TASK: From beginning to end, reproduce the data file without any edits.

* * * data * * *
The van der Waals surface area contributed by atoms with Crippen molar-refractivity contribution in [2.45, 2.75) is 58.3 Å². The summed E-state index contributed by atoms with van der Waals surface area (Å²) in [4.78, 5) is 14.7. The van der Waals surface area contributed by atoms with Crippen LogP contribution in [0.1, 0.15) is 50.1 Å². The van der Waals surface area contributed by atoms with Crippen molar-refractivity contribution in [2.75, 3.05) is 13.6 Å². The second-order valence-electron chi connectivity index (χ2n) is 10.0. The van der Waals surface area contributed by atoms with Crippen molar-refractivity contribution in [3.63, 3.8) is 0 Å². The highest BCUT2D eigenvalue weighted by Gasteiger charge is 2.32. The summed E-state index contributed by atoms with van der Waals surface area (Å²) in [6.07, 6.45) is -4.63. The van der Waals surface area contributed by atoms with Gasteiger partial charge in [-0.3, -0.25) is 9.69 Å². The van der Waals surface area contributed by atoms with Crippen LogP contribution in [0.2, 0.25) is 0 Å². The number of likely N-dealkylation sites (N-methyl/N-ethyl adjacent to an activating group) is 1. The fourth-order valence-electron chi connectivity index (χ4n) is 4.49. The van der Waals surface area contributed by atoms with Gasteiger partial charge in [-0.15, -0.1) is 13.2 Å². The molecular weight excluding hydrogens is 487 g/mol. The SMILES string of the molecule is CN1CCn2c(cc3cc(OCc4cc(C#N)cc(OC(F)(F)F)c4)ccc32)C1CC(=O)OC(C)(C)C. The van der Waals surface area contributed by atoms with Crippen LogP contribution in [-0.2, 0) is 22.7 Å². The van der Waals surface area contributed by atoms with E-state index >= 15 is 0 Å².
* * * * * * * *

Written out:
The van der Waals surface area contributed by atoms with Crippen molar-refractivity contribution in [2.45, 2.75) is 58.3 Å². The summed E-state index contributed by atoms with van der Waals surface area (Å²) in [4.78, 5) is 14.7. The van der Waals surface area contributed by atoms with Crippen LogP contribution in [0.1, 0.15) is 50.1 Å². The van der Waals surface area contributed by atoms with Crippen molar-refractivity contribution in [2.75, 3.05) is 13.6 Å². The second-order valence-electron chi connectivity index (χ2n) is 10.0. The van der Waals surface area contributed by atoms with Crippen molar-refractivity contribution in [3.63, 3.8) is 0 Å². The highest BCUT2D eigenvalue weighted by Gasteiger charge is 2.32. The summed E-state index contributed by atoms with van der Waals surface area (Å²) in [6.07, 6.45) is -4.63. The van der Waals surface area contributed by atoms with Gasteiger partial charge in [-0.3, -0.25) is 9.69 Å². The van der Waals surface area contributed by atoms with Crippen LogP contribution in [0.2, 0.25) is 0 Å². The number of likely N-dealkylation sites (N-methyl/N-ethyl adjacent to an activating group) is 1. The fourth-order valence-electron chi connectivity index (χ4n) is 4.49. The van der Waals surface area contributed by atoms with Gasteiger partial charge in [-0.15, -0.1) is 13.2 Å². The molecular weight excluding hydrogens is 487 g/mol. The SMILES string of the molecule is CN1CCn2c(cc3cc(OCc4cc(C#N)cc(OC(F)(F)F)c4)ccc32)C1CC(=O)OC(C)(C)C. The van der Waals surface area contributed by atoms with Crippen LogP contribution in [-0.2, 0) is 22.7 Å². The van der Waals surface area contributed by atoms with E-state index >= 15 is 0 Å².